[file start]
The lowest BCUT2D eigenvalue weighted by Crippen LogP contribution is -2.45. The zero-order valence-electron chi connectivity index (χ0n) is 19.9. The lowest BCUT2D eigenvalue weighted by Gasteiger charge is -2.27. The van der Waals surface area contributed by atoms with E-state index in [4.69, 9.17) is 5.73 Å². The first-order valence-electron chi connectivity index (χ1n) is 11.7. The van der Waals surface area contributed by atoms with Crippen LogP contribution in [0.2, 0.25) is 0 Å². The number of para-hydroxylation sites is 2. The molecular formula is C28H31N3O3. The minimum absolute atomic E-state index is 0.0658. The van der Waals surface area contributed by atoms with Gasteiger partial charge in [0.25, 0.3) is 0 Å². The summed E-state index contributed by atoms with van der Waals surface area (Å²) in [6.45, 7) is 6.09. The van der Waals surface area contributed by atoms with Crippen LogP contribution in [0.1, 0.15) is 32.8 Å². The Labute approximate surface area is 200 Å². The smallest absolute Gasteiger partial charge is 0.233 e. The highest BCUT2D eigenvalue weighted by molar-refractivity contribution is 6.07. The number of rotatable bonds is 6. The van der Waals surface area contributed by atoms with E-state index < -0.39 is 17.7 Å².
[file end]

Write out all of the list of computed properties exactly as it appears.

The lowest BCUT2D eigenvalue weighted by Crippen LogP contribution is -2.45. The zero-order valence-electron chi connectivity index (χ0n) is 19.9. The lowest BCUT2D eigenvalue weighted by Gasteiger charge is -2.27. The van der Waals surface area contributed by atoms with E-state index in [4.69, 9.17) is 5.73 Å². The first-order valence-electron chi connectivity index (χ1n) is 11.7. The van der Waals surface area contributed by atoms with Crippen LogP contribution in [0.2, 0.25) is 0 Å². The number of para-hydroxylation sites is 2. The molecular formula is C28H31N3O3. The minimum absolute atomic E-state index is 0.0658. The van der Waals surface area contributed by atoms with Gasteiger partial charge in [0.25, 0.3) is 0 Å². The summed E-state index contributed by atoms with van der Waals surface area (Å²) in [6.45, 7) is 6.09. The van der Waals surface area contributed by atoms with Crippen LogP contribution in [0.1, 0.15) is 32.8 Å². The Labute approximate surface area is 200 Å². The smallest absolute Gasteiger partial charge is 0.233 e. The highest BCUT2D eigenvalue weighted by molar-refractivity contribution is 6.07. The number of rotatable bonds is 6. The van der Waals surface area contributed by atoms with E-state index < -0.39 is 17.7 Å².